DUIs drop by 20% after tough new law enforcedThe number of drivers caught driving under the influence of alcohol (DUI) decreased by about 20 percent in the first week after a tougher anti-DUI law took effect on June 25, police said Wednesday.
According to the National Police Agency (NPA), 270 DUI offenses were reported on a daily average nationwide from June 25 to July 1, down 19.2 percent from a daily average of 334 offenses in the first five months of the year.
Under the revised law, a driver’s license is suspended when the blood alcohol level is 0.03 percent or higher and is revoked when the level is 0.08 percent or higher.
Previously, the corresponding levels were 0.05 percent and 0.1 percent, respectively.
The new law is also named the Second Yoon Chang-ho Act after an Army conscript who was killed by a drunk driver in Busan last year. The death prompted the National Assembly to revise two separate laws for tougher DUI punishment.
The First Yoon Chang-ho Act, which came into effect on Dec. 18 last year, increased the penalty for DUI offenses resulting in deaths from “at least one year” to “three years or longer.”
The new law is expected to bring great changes in the drinking culture and lifestyles in a society, which is relatively lenient to drinking and drinking-induced accidents, because chances are high that only a small cup of liquor now can result in a drunk driving violation.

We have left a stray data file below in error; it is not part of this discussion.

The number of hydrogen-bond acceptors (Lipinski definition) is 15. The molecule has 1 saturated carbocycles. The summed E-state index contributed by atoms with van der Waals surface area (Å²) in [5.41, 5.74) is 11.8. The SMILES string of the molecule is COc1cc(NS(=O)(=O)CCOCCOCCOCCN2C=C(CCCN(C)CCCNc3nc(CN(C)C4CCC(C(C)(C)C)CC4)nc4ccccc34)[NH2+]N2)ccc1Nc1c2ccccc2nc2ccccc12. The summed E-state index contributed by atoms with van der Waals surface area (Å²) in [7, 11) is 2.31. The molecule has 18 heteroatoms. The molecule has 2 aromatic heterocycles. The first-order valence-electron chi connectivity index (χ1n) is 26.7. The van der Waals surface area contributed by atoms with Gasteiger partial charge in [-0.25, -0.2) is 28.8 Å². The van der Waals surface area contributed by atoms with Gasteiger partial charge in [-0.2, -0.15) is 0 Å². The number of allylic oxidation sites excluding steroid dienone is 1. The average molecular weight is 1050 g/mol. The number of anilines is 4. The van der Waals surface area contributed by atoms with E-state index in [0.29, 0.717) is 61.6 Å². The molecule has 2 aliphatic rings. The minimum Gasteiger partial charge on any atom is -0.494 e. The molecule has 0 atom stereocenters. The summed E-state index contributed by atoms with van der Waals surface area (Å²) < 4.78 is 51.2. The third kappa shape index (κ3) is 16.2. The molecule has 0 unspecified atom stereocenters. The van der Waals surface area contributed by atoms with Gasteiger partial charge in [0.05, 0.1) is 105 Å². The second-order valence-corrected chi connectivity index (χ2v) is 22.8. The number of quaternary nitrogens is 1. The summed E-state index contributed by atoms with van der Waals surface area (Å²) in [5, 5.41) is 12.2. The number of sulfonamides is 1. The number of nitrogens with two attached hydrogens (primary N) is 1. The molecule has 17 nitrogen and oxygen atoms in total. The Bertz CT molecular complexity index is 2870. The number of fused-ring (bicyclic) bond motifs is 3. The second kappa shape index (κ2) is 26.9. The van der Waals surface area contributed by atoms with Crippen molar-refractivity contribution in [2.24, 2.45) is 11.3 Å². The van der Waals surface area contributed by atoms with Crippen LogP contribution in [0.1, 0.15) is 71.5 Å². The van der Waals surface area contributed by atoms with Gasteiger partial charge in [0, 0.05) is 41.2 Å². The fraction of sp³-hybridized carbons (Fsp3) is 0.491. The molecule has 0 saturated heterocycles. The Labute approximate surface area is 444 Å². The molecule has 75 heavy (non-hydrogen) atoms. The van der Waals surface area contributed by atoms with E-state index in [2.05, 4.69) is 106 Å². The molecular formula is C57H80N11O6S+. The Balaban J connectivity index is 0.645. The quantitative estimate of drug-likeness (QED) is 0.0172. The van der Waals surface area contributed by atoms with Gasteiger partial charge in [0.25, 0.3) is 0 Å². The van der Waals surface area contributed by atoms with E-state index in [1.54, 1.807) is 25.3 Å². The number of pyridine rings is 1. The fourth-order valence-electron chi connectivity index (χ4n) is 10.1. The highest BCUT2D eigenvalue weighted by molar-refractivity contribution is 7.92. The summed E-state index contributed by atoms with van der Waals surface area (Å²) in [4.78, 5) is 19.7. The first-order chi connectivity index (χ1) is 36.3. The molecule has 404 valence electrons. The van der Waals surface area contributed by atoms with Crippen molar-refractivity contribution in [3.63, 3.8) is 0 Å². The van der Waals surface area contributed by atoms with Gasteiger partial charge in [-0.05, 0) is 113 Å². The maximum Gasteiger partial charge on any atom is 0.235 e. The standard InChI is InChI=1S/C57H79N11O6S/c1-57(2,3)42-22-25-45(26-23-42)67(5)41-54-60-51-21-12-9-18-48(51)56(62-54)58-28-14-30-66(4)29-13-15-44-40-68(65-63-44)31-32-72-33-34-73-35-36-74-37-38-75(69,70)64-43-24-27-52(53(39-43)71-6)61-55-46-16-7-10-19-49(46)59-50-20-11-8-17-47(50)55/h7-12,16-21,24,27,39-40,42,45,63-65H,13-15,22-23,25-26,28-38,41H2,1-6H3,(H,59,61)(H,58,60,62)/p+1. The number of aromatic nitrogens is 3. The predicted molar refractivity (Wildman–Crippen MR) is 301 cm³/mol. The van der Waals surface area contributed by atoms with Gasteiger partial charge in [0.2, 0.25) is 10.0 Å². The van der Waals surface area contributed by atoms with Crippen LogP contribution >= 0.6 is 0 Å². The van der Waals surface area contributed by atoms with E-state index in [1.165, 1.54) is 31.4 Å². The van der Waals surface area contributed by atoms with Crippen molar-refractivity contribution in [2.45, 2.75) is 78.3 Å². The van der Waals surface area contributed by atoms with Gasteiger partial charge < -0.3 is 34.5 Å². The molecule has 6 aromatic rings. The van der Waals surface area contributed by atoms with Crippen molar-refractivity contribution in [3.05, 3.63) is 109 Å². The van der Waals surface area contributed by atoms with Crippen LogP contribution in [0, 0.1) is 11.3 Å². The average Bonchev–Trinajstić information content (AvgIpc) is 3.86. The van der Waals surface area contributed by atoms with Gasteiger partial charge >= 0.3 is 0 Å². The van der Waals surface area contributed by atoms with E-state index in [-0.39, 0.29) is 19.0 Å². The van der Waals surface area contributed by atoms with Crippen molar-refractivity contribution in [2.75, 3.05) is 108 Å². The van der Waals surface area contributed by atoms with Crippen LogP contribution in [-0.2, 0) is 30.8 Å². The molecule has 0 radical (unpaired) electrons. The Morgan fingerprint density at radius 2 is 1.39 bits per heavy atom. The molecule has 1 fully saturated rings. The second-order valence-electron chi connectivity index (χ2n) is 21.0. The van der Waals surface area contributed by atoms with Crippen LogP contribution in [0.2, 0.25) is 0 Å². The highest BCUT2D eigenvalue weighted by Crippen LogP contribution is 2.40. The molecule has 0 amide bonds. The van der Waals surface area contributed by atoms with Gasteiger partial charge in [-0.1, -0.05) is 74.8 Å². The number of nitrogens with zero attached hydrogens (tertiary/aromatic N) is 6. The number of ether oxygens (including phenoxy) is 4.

Of the 270 drivers booked on DUI charges in the first seven days following the enforcement of the Second Yoon Chang-ho Act, 182 had their licenses revoked and licenses of 79 others were suspended, the NPA said, adding 26 of the 79 were punished for blood alcohol levels under 0.05 percent.
The police agency noted 63 of the 270 DUI offenses were caught between 10 p.m. and midnight, followed by 55 between midnight and 2 a.m., 32 between 8 p.m. and 10 p.m., and 29 between 2 a.m. and 4 a.m. It added 24 drivers suspected of driving hungover were caught between 4 a.m. and 8 a.m.
Meanwhile, the number of drunk driving accidents also fell 23.1 percent from 39 to 30 on a daily average before and after the Second Yoon Chang-ho Act went into effect.
More in Social Affairs
Outbreak now being traced by strains of coronavirus
U.S. says foreign students can't study online only
Kim Jong-un must pay damages to POWs, court rules
Alleged abusers of late triathlete banned from sport for life
Former teammates support triathlete's abuse allegations